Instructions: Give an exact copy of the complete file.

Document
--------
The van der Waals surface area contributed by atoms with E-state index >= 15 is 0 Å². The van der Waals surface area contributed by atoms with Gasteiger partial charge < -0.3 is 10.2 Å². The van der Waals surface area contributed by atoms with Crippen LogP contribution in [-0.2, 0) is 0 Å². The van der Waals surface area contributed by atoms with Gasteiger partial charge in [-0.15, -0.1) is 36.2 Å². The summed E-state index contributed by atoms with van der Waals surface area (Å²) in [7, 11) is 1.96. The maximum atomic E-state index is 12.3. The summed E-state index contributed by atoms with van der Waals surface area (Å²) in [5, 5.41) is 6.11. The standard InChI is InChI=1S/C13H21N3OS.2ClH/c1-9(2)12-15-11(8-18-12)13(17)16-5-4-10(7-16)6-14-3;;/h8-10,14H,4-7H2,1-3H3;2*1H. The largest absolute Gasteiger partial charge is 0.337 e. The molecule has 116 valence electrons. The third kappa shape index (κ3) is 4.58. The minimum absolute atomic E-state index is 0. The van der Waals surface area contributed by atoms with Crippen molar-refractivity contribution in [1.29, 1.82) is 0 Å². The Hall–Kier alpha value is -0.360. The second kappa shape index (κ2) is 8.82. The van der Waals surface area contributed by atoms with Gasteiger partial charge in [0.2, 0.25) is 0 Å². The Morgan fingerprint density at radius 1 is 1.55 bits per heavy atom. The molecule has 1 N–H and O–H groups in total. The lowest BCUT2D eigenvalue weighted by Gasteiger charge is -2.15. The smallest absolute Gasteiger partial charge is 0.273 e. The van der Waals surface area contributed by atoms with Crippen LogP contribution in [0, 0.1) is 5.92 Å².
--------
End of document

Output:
The van der Waals surface area contributed by atoms with E-state index >= 15 is 0 Å². The van der Waals surface area contributed by atoms with Gasteiger partial charge < -0.3 is 10.2 Å². The van der Waals surface area contributed by atoms with Crippen LogP contribution in [-0.2, 0) is 0 Å². The van der Waals surface area contributed by atoms with Gasteiger partial charge in [-0.15, -0.1) is 36.2 Å². The summed E-state index contributed by atoms with van der Waals surface area (Å²) in [7, 11) is 1.96. The maximum atomic E-state index is 12.3. The summed E-state index contributed by atoms with van der Waals surface area (Å²) in [5, 5.41) is 6.11. The standard InChI is InChI=1S/C13H21N3OS.2ClH/c1-9(2)12-15-11(8-18-12)13(17)16-5-4-10(7-16)6-14-3;;/h8-10,14H,4-7H2,1-3H3;2*1H. The largest absolute Gasteiger partial charge is 0.337 e. The molecule has 116 valence electrons. The third kappa shape index (κ3) is 4.58. The minimum absolute atomic E-state index is 0. The van der Waals surface area contributed by atoms with Crippen molar-refractivity contribution in [1.29, 1.82) is 0 Å². The Hall–Kier alpha value is -0.360. The second kappa shape index (κ2) is 8.82. The van der Waals surface area contributed by atoms with Gasteiger partial charge in [0.2, 0.25) is 0 Å². The Morgan fingerprint density at radius 1 is 1.55 bits per heavy atom. The molecule has 1 N–H and O–H groups in total. The lowest BCUT2D eigenvalue weighted by Gasteiger charge is -2.15. The smallest absolute Gasteiger partial charge is 0.273 e. The van der Waals surface area contributed by atoms with Crippen LogP contribution in [0, 0.1) is 5.92 Å².